Lots of time on hand up here at 4,500 feet elevation in the Sierras. Things winding down from Christmas with family who depart tomorrow and then will rev up again on Friday when another set of family show up for the New Year festivities.
Cooking meals is, of course, a big part of the enjoyment. Typically, we eat breakfast around noon, maybe snack a bit in the afternoon and then have dinner around 7pm or so.
Christmas day began with chili "verde" & eggs. Corn tortilla optional, but I had one.
I detailed how to make this way back here, March of 2008. I make it two ways. This way uses tomatoes instead of tomatillos in the classic way but I think it's still called verde because you use green jalapeno peppers whereas, chili colorado uses red peppers. I prefer tomatoes when making it as a breakfast dish and tomatillos when it's gonna be dinner.
One favorite way to eat it is in a bowl with a spoon and with the eggs on top so that the yolks run all over the cubes of pork. One thing I can't emphasize enough is to get the cheap pork steaks with bones that are more red meat than white meat. You know it's done when all the meat has fallen off the bones when you stir it.
My brother showed up with elk steaks from a recent wild kill in Montana by a friend of his (same animal that the elk salami came from in my last post).
The lighting is poor and I only have my iPhone 4 for picture taking up here, but this was actually more of a medium rare, not medium as it looks.
We concluded that it was a bit chewy (perhaps rare would have been better), but very tasty. I'm definitely going to have to learn more about elk. My brother tells me there's a French restaurant in San Jose that has elk tenderloin filets on its menu and it's the best steak he's ever had.
One final note: no need to email about the fossilized remains of Hot Pockets, Pop Tarts and Twinkies found in the plaque of Neanderthal teeth. I think Melissa's take on the matter pretty much sums up my own.
I think it's wise to avoid the major neolithic agents of inflammation: gluten, sugar, and high omega-6 vegetable oils, but what you eat beyond that should be targeted towards your own constitution rather than what "Grok" ate.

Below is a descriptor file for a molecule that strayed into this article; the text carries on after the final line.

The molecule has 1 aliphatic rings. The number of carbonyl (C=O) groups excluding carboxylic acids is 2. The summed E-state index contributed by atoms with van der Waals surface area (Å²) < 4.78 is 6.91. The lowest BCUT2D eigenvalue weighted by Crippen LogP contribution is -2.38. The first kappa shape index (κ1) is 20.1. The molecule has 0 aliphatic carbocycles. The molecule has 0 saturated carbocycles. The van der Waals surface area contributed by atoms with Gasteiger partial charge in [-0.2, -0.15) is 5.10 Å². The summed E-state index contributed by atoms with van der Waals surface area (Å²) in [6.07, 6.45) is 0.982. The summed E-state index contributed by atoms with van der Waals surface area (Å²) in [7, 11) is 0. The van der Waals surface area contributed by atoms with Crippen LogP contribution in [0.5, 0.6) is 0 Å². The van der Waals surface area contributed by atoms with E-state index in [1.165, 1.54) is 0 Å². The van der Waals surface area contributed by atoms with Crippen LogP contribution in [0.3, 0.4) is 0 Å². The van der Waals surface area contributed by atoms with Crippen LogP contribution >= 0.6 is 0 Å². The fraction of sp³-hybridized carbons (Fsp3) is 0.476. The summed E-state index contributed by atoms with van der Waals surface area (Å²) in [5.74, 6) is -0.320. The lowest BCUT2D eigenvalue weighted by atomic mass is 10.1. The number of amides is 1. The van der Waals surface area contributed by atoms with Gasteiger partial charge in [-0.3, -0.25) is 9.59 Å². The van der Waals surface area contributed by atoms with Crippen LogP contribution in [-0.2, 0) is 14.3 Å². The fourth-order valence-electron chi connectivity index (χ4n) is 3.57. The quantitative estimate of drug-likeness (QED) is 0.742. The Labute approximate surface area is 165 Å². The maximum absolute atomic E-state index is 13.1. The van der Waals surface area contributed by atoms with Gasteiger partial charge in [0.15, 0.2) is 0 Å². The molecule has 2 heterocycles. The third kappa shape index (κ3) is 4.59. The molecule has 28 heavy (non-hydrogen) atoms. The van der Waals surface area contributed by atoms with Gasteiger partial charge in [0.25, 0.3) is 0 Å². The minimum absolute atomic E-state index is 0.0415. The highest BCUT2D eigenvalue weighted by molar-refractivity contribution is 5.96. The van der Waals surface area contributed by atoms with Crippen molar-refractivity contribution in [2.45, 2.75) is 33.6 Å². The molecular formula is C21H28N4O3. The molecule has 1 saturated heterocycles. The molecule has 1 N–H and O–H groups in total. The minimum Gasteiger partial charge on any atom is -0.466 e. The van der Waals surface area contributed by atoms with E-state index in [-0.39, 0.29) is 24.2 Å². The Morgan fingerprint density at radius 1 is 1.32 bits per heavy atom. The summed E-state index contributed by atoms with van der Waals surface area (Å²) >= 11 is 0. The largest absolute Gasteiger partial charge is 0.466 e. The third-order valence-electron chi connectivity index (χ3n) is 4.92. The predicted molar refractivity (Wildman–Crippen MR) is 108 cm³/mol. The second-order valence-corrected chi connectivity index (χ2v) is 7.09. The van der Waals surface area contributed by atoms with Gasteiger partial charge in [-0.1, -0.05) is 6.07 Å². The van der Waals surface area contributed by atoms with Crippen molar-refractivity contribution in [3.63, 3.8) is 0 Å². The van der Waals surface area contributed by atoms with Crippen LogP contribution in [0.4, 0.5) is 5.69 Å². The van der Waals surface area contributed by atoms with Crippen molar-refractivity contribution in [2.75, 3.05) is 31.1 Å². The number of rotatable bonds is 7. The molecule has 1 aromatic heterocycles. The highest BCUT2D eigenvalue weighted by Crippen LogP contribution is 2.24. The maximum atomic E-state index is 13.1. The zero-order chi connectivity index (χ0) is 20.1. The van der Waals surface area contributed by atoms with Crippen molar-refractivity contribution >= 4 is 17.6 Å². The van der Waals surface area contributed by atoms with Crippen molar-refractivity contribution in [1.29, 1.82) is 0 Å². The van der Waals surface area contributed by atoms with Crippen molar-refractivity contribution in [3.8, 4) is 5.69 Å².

Yea, pretty much. And I agree too that Chris Kresser's post is an excellent follow up.
Here’s the thing. As convenient as it would be to have a “one-size fits all” diet that works for everyone, we’re not robots. We’re more diverse than that. Someone who’s dealing with an autoimmune disease, leaky gut, arthritis and skin rashes would certainly benefit from a strict Paleo diet and may even need to follow that approach for the rest of their lives. But for someone that is fundamentally healthy, such a diet may be unnecessarily restrictive.
Yea, pretty much, again. Here was my own perspective on the whole dogmatism two years ago: The Paleo Principle is Neither Authoritative nor Dogmatic.
In the end, I think it's best to keep it simple. It's about tweaking as much as you can from your own genetic makeup by synthesizing an environment for yourself that might, just maybe, fool your genes into keeping you around far longer than they give a damn about doing so (reproduction). While it's [educated] guesswork, we have reason to believe we're on the right track simply because of the body composition and health improvements of so many we've witnessed.
- Eat real food (meat, fowl, fish, natural fats from animals, coconuts & olives; veggies, fruits, & nuts) that you shop for and prepare yourself most of the time. Add a little dairy if you like it and can tolerate it. Find the range of balance that works best for you in terms of fat, protein & carbohydrate ratios. I say 'range' because I think you ought to mix things up; seasonally, or whatever method works for you. Especially: cut out grains, sugar and vegetable oils. Consider supplementing with omega-3 fats.
- Allow yourself to go hungry every day, at least a little (first meal of the day is a good time -- don't eat until you're truly hungry). Every once in a while, go hungry for a whole day.
- Get plenty of sunlight; and, probably supplement vitamin D.
- Run very fast sometimes, play hard when you can, and push and lift heavy things around when you have the urge. Do it briefly and intensely; not too often and not too long. Once to twice per week for 20-30 minutes each is plenty. But always push yourself for that brief time.
- Get lots of sleep.
Now, the above is really nothing like Paleoman lived since his existence was, by definition, genuine. We're just crudely modeling, so perhaps a little less romanticization is in order; and especially, dogma. Seriously, I read some comments on various blogs and forums, and it makes me think how utterly ridiculous it would be for the Inuit to try and tell the Kitavans how to eat & live, and vice versa -- assuming they would even if they could, of course, which is doubtful.
The thing is, the news that Neanderthals (and presumably, Cro-Magnon) ate some grain should surprise no one and if they find themselves disappointed, then they perhaps ought to hold that out as a sign that they're going about this for all the wrong reasons. How you look and feel is the right reason.
Grains are starvation food and likely have been for a long time. Now, when they can demonstrate that Neanderthals and Cro-Magnons turned up their noses at a fresh kill in favor of a crude tortilla cooked on a dirty rock, then we can surely be disappointed. So I don't think we have anything to worry about.
Update: And here's yet another data point from Mark Sisson on dairy.